Moore drops that increasingly annoying confrontational "gotcha" gimmick* and the result is his most effective film to date. His trademark cornball folksy exasperation works well as he tells the stories of a few people without health insurance before getting quickly to the true subject of Sicko: people with full coverage whose insurance companies fucked them. Sometimes to death.
Sicko is a grim catalogue of pointless suffering and waste. Many in the crowded theater were reduced to loud and continual blubbering. On July 4th at The Charles the outrage and disgust were palpable. I hope everyone who sees Sicko carries that outrage into action. It will take hard work and activism for the US to end the barbaric negligence of its citizens' health by rich amoral corporations and sycophantic politicians. Just as the criminal actions of HMOs and insurers become unbearable in the film, Moore pauses to ask "What is wrong with us?" It's a powerful moment.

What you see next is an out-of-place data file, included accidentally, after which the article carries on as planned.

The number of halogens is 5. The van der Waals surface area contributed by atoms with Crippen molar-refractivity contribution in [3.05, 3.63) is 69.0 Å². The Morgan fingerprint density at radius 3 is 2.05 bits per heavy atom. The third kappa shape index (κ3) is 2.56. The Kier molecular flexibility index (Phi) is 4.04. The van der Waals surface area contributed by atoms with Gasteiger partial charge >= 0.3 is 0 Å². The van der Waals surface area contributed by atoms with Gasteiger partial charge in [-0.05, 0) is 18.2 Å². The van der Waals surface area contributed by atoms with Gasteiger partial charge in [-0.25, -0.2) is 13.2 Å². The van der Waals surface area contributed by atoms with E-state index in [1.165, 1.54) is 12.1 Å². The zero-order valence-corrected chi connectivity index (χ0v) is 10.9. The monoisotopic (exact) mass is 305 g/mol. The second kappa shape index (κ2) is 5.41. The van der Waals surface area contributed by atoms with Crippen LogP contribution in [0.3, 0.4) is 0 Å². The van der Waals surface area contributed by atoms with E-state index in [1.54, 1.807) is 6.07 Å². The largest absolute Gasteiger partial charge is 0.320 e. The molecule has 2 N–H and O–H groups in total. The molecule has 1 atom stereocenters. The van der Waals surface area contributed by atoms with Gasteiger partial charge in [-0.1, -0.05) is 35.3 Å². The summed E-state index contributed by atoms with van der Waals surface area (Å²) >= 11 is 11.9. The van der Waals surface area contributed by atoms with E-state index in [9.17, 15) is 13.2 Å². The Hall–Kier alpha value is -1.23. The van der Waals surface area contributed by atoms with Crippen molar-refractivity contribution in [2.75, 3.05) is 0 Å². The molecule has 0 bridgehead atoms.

Sicko isn't perfect. Moore meanders a bit too much, lingering in France and Cuba for too long, getting a bit off topic in the former and a bit maudlin in the latter. I'm a huge fan of French Republican idealism but Moore ignores the heavy cost of its nanny state in his glowing portrait.**It's also likely that the Cuba sequences were stage-managed to some degree by government officials eager for good PR. But considering the cloud of insurance company obfuscation Americans have breathed for years, Moore's approach is hardly unwarranted. At a time when the Democratic Party has removed universal health care from its platform the debate Sicko hopefully inspires is badly needed. See it before you pay your next premium.
*With one glaring exception, which I shan't spoil.
**At least the French make providing health care to everyone a priority; financing it is a secondary consideration, and the idea of prioritizing profits over health is regarded as obscene.
[Image courtesy VCReporter]